Number of individuals collected and successfully sequenced for each genetic marker for samples identified to species. The colour of the cells indicates the availability of sequences for the same marker and species in GenBank. Dark grey: A new contribution; no available sequences overlap our fragment by ≥100 bp. Light grey: Partial sequence is already available; our sequences overlap existing sequences by >350 bp; our data extends this by >50 bp. White: Sequence already available; sequences available in GenBank overlap ours completely with <50bp additional data. X mark indicates species that failed to amplify or resulted in unusable or suspicious sequences. *Sequences were also generated for an additional 4 Antillogrogia, 3 Erythopodium, 44 Eunicea, 3 Muricea, 1 Plexaura, 5 Plexaurella, 16 Pseudoplexaura and 9 Pterogrogia that were not identified to species.

Species

Individuals collected*

COI

16S

16S-ND2

ND6-ND3

ND4L-MSH

Antillogorgia acerosa

4

3

3

3

3

3

Antillogorgia americana

4

4

4

4

4

3

Antillogorgia bipinnata

8

5

5

5

5

4

Antillogorgia rigida

2

1

1

1

1

X

Briareum asbestinum

9

8

7

7

3

7

Ellisella schmitti

2

2

2

1

2

2

Erythropodium caribaeorum

3

3

1

X

3

X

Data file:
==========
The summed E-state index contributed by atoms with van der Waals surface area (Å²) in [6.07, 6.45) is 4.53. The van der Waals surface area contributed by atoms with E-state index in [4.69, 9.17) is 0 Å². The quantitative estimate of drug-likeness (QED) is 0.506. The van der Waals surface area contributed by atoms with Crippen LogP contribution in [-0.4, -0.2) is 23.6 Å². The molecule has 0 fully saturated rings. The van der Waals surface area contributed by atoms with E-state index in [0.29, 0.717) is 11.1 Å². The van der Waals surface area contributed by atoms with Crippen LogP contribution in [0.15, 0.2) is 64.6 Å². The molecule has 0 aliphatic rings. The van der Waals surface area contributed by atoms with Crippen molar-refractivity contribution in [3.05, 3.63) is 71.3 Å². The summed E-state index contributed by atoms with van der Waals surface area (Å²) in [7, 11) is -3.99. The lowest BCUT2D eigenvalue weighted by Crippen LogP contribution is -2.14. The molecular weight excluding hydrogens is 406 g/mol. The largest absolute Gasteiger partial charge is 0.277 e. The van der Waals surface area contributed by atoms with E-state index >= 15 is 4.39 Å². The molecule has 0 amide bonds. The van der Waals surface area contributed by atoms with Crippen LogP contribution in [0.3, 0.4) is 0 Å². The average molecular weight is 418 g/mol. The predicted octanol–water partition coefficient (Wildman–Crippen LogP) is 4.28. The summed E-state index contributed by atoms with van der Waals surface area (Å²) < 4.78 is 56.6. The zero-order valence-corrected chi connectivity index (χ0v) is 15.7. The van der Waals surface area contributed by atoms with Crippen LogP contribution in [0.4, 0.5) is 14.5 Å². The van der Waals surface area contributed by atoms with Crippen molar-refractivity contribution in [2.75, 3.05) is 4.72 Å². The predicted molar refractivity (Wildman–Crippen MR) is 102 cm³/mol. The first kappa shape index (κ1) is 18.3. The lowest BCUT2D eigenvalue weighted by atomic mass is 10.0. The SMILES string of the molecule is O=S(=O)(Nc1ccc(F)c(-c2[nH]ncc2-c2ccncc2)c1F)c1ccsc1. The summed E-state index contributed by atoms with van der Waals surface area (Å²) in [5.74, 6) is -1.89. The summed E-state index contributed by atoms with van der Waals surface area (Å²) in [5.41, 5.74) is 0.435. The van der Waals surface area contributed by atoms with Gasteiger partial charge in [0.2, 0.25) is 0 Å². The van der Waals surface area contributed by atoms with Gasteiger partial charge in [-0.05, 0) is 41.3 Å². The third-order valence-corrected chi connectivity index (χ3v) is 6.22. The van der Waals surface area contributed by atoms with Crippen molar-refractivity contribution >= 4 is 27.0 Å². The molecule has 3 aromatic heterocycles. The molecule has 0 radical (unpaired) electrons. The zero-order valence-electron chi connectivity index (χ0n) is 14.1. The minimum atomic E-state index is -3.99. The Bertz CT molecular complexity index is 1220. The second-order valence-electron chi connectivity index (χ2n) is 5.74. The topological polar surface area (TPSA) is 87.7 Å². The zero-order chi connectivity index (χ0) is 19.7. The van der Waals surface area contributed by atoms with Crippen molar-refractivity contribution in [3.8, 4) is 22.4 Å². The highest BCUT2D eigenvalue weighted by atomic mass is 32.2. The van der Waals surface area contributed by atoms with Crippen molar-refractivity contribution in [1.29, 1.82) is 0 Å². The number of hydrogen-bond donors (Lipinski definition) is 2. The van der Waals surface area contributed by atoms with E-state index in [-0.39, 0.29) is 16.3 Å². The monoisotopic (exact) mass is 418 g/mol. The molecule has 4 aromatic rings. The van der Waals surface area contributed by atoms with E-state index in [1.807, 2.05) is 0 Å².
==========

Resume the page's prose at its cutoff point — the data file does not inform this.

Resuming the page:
Eunicea calyculata

3

3

2

3

3

3

Eunicea clavigera

1

1

1

1

1

1

Eunicea flexuosa

9

8

8

8

8

8

Eunicea fusca

5

4

4

4

4

4

Eunicea laxispica

1

1

1

1

1

1

Eunicea succinea

1

1

1

1

1

X

Eunicea tourneforti

6

6

4

6

6

3

Gorgonia mariae

8

8

8

8

8

X

Gorgonia ventalina

4

4

4

4

4

X

Muricea laxa

7

7

3

6

7

6

Muricea muricata

3

3

3

3

3

3

Muricea pinnata

5

5

3

5

5

5

Muriceopsis bayeriana

6

6

6

6

6

X

Muriceopsis flavida

4

3

4

3

3

X

Plexaura homomalla

11

8

6

8

8

7

Plexaura kuna

4

4

4

4

4

2

Plexaurella dichotoma

3

3

3

3

3

3

Plexaurella nutans

4

2

2

2

2

2

Pseudoplexaura porosa

2

2

1

2

2

2

Pseudoplexaura wagenaari

1

1

X

1

X

1

Pterogorgia anceps

4

X X

1

X X

Pterogorgia citrina

2

2

2

2

2

X

New additions to GenBank from this study include COI for 19 species, 16S for 20 species, 16S-ND2 and ND4L-MSH for 3 species and 16S-ND2 and ND6-ND3 for 13 species (Table 2). Of those markers that were already in GenBank for a particular species, >40 of our sequences extended significantly beyond the previously reported fragment. Our samples also increased the geographic coverage of these species. For example, the majority of 16S-ND2 and ND4L-MSH sequences already in GenBank were collected from the Bahamas (Sánchez et al. 2003), so the addition of sequences from Panama provides new references for other areas of the species ranges.